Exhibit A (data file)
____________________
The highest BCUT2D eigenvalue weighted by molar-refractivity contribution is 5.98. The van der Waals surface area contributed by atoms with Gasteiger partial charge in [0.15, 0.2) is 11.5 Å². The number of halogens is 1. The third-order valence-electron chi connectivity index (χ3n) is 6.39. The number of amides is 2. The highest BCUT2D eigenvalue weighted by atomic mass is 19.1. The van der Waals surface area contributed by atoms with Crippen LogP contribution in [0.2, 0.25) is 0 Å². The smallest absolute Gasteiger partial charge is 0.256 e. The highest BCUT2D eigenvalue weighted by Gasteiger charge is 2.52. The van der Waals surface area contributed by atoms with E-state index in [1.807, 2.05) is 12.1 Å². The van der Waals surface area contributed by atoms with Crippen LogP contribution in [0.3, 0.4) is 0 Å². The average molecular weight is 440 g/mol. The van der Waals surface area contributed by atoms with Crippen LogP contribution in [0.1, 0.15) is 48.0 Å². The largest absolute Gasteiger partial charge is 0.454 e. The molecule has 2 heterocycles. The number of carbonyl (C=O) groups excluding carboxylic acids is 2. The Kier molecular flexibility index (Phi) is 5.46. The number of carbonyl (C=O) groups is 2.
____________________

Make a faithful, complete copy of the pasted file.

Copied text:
The highest BCUT2D eigenvalue weighted by molar-refractivity contribution is 5.98. The van der Waals surface area contributed by atoms with Gasteiger partial charge in [0.15, 0.2) is 11.5 Å². The number of halogens is 1. The third-order valence-electron chi connectivity index (χ3n) is 6.39. The number of amides is 2. The highest BCUT2D eigenvalue weighted by atomic mass is 19.1. The van der Waals surface area contributed by atoms with Crippen LogP contribution in [0.2, 0.25) is 0 Å². The smallest absolute Gasteiger partial charge is 0.256 e. The highest BCUT2D eigenvalue weighted by Gasteiger charge is 2.52. The van der Waals surface area contributed by atoms with E-state index in [1.807, 2.05) is 12.1 Å². The van der Waals surface area contributed by atoms with Crippen LogP contribution in [0.3, 0.4) is 0 Å². The average molecular weight is 440 g/mol. The van der Waals surface area contributed by atoms with Crippen LogP contribution in [0.1, 0.15) is 48.0 Å². The largest absolute Gasteiger partial charge is 0.454 e. The molecule has 2 heterocycles. The number of carbonyl (C=O) groups excluding carboxylic acids is 2. The Kier molecular flexibility index (Phi) is 5.46. The number of carbonyl (C=O) groups is 2.